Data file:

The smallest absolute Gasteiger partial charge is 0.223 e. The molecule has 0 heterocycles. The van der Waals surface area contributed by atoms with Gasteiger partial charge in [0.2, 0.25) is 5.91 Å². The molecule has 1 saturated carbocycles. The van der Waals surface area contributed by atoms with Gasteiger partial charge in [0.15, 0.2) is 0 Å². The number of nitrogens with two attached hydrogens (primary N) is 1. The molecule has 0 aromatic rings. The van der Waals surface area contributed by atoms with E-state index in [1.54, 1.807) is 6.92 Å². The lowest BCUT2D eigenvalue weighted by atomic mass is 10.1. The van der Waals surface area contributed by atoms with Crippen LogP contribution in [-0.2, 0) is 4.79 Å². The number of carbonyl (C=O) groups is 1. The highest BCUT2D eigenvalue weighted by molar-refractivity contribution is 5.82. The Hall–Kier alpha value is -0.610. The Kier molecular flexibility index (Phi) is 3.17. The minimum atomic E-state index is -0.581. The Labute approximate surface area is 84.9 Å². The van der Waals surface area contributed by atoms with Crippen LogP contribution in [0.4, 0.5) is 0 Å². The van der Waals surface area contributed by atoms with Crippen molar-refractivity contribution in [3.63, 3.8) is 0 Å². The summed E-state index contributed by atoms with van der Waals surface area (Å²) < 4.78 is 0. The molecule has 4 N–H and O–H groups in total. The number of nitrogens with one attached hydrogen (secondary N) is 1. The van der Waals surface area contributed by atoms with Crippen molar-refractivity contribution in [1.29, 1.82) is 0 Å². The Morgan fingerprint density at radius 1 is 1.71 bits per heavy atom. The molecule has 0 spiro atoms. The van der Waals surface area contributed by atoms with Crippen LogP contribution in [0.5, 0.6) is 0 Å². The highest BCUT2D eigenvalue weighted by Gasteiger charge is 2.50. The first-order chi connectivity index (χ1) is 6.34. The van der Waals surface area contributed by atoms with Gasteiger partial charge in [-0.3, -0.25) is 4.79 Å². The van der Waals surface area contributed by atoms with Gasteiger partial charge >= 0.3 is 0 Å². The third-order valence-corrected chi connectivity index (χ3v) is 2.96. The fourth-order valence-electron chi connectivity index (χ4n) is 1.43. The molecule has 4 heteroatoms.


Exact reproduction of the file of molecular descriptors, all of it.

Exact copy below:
The smallest absolute Gasteiger partial charge is 0.223 e. The molecule has 0 heterocycles. The van der Waals surface area contributed by atoms with Gasteiger partial charge in [0.2, 0.25) is 5.91 Å². The molecule has 1 saturated carbocycles. The van der Waals surface area contributed by atoms with Gasteiger partial charge in [0.15, 0.2) is 0 Å². The number of nitrogens with two attached hydrogens (primary N) is 1. The molecule has 0 aromatic rings. The van der Waals surface area contributed by atoms with E-state index in [1.54, 1.807) is 6.92 Å². The lowest BCUT2D eigenvalue weighted by atomic mass is 10.1. The van der Waals surface area contributed by atoms with Crippen LogP contribution in [-0.2, 0) is 4.79 Å². The number of carbonyl (C=O) groups is 1. The highest BCUT2D eigenvalue weighted by molar-refractivity contribution is 5.82. The Hall–Kier alpha value is -0.610. The Kier molecular flexibility index (Phi) is 3.17. The minimum atomic E-state index is -0.581. The Labute approximate surface area is 84.9 Å². The van der Waals surface area contributed by atoms with Crippen LogP contribution in [0.4, 0.5) is 0 Å². The van der Waals surface area contributed by atoms with Crippen molar-refractivity contribution in [3.63, 3.8) is 0 Å². The summed E-state index contributed by atoms with van der Waals surface area (Å²) < 4.78 is 0. The molecule has 4 N–H and O–H groups in total. The number of nitrogens with one attached hydrogen (secondary N) is 1. The van der Waals surface area contributed by atoms with Crippen molar-refractivity contribution in [1.29, 1.82) is 0 Å². The Morgan fingerprint density at radius 1 is 1.71 bits per heavy atom. The molecule has 0 spiro atoms. The van der Waals surface area contributed by atoms with Crippen LogP contribution in [0.5, 0.6) is 0 Å². The highest BCUT2D eigenvalue weighted by Gasteiger charge is 2.50. The first-order chi connectivity index (χ1) is 6.34. The van der Waals surface area contributed by atoms with Gasteiger partial charge in [-0.3, -0.25) is 4.79 Å². The van der Waals surface area contributed by atoms with Gasteiger partial charge >= 0.3 is 0 Å². The third-order valence-corrected chi connectivity index (χ3v) is 2.96. The fourth-order valence-electron chi connectivity index (χ4n) is 1.43. The molecule has 4 heteroatoms.